Sometimes when a man's alone, all you got is your dog.
- Mickey Rourke (saying this as he thanked all his dogs, living and dead, after winning the Golden Globe for Best Actor this year).

Wednesday, February 18, 2009

Bonaparte's Retreat

Today I was talking with a musician friend about dog themes in music (something about which I will post future entries), and he told me about Emmylou Harris' love of dogs. Her story is very touching. I did not know this story until today, but a couple of years ago Emmylou established a sanctuary in Nashville for dogs that are otherwise unadoptable. She founded Bonaparte's Retreat - named after her companion of ten years who died suddenly in 2002. Here is an article about this in The Bark, which also includes a video of the beautiful song, Not Enough, that she wrote for Bonaparte.

Among God's creatures two, the dog and the guitar, have taken all the sizes and all the shapes, in order not to be separated from the man.
- Andrés Segovia (1893-1987), classical guitarist

Monday, February 16, 2009

Why We Love Cats and Dogs

Last night the PBS station in my area showed the Nature episode "Why We Love Cats and Dogs." I was touched by the stories of how people's bonds with pets can sustain them through difficult times. Most poignant to me was the story of Jerry, a German Shepherd dog, whose family really made the most of his short time with them after Jerry was diagnosed with cancer.

The show raised fascinating issues about the nature of empathy between humans and pets. Among other nuggets in this episode, Marc Bekoff speculated that cells in the brains of humans and other animals, called "mirror neurons," allow us to appreciate each others' states of mind (what researchers call "theory of mind").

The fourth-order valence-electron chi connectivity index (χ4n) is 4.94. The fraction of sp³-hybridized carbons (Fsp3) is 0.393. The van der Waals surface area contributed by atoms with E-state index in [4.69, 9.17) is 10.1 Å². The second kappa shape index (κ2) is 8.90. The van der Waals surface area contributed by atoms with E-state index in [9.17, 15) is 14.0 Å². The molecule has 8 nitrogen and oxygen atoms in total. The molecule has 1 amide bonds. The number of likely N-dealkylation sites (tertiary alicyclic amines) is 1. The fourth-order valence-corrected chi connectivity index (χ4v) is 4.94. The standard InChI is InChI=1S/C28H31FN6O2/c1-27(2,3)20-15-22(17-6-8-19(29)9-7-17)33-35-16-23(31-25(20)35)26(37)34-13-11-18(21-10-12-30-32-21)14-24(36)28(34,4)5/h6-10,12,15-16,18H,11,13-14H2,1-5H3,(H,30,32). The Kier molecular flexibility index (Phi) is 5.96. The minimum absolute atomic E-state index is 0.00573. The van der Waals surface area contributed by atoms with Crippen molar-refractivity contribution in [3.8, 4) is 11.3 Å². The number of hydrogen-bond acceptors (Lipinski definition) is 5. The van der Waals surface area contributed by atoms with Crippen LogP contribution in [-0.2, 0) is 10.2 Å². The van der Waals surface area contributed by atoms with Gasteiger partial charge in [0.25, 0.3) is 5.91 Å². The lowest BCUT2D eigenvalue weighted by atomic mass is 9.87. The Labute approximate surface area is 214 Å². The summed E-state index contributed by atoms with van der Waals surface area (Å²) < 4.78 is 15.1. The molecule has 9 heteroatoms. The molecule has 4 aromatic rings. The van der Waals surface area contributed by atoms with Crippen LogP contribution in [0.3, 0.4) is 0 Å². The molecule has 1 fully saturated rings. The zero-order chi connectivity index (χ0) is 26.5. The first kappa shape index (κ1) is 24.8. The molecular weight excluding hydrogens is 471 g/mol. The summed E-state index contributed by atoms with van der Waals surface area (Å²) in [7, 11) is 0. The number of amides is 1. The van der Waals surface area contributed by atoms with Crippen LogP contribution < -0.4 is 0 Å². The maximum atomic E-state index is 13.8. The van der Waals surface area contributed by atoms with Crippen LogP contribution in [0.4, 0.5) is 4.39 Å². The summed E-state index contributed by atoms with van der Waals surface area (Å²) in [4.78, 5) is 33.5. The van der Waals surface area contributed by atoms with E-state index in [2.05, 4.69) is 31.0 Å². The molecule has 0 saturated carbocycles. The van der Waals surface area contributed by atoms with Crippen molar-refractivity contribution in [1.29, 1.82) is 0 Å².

As I type at my keyboard, what Kasey knows is that if he keeps dropping toys at my feet, then I will probably turn away from the keyboard and.....

I'm looking more like my dogs every day — it must be the shaggy fringe and the ears.
- Christine McVie (b. 1943), musician

Friday, February 13, 2009

Friday Play

It was another Friday off from work. Sasha, Kasey, and I enjoyed a day of play, and we all appreciated the sight of grass appearing from beneath the receding snow.

Another reason that I am glad about taking the day off was that it gave me an opportunity to phone a question in to Partricia McConnell, an ethologist specializing in dog behavior, and an author of several books about human/dog relationships. Dr. McConnell was interviewed by Susan Frank on "Wild About Pets." It's an interesting discussion for anyone who interacts with dogs, or for anyone who wonders what their dog really thinks about those affectionate hugs they get from humans. Go here to listen to the interview (and my brush with greatness).